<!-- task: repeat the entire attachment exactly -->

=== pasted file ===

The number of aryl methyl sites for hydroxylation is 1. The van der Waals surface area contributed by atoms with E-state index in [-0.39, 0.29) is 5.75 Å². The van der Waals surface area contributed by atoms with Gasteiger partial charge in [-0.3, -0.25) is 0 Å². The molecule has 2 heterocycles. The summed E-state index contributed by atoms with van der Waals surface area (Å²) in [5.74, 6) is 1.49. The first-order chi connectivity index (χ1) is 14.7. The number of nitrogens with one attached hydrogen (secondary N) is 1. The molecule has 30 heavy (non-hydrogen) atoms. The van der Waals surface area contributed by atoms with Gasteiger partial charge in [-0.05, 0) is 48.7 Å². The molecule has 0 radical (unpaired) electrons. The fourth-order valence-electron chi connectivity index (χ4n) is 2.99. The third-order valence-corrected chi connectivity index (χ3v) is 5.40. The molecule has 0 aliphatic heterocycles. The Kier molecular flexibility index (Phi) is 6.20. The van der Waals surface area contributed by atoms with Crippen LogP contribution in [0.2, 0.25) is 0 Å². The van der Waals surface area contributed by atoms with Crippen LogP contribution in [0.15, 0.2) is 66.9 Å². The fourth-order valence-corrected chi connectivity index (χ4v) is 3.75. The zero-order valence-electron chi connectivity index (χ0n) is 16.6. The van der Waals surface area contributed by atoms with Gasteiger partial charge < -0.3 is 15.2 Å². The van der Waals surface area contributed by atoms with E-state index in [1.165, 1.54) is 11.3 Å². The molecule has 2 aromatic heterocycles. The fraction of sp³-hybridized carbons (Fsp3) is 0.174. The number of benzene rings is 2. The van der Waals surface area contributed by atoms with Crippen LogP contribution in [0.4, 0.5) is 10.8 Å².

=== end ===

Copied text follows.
The number of aryl methyl sites for hydroxylation is 1. The van der Waals surface area contributed by atoms with E-state index in [-0.39, 0.29) is 5.75 Å². The van der Waals surface area contributed by atoms with Gasteiger partial charge in [-0.3, -0.25) is 0 Å². The molecule has 2 heterocycles. The summed E-state index contributed by atoms with van der Waals surface area (Å²) in [5.74, 6) is 1.49. The first-order chi connectivity index (χ1) is 14.7. The number of nitrogens with one attached hydrogen (secondary N) is 1. The molecule has 30 heavy (non-hydrogen) atoms. The van der Waals surface area contributed by atoms with Gasteiger partial charge in [-0.05, 0) is 48.7 Å². The molecule has 0 radical (unpaired) electrons. The fourth-order valence-electron chi connectivity index (χ4n) is 2.99. The third-order valence-corrected chi connectivity index (χ3v) is 5.40. The molecule has 0 aliphatic heterocycles. The Kier molecular flexibility index (Phi) is 6.20. The van der Waals surface area contributed by atoms with Crippen LogP contribution in [0.2, 0.25) is 0 Å². The van der Waals surface area contributed by atoms with Crippen LogP contribution in [0.15, 0.2) is 66.9 Å². The fourth-order valence-corrected chi connectivity index (χ4v) is 3.75. The zero-order valence-electron chi connectivity index (χ0n) is 16.6. The van der Waals surface area contributed by atoms with Gasteiger partial charge < -0.3 is 15.2 Å². The van der Waals surface area contributed by atoms with E-state index in [1.165, 1.54) is 11.3 Å². The molecule has 2 aromatic heterocycles. The fraction of sp³-hybridized carbons (Fsp3) is 0.174. The number of benzene rings is 2. The van der Waals surface area contributed by atoms with Crippen LogP contribution in [0.4, 0.5) is 10.8 Å².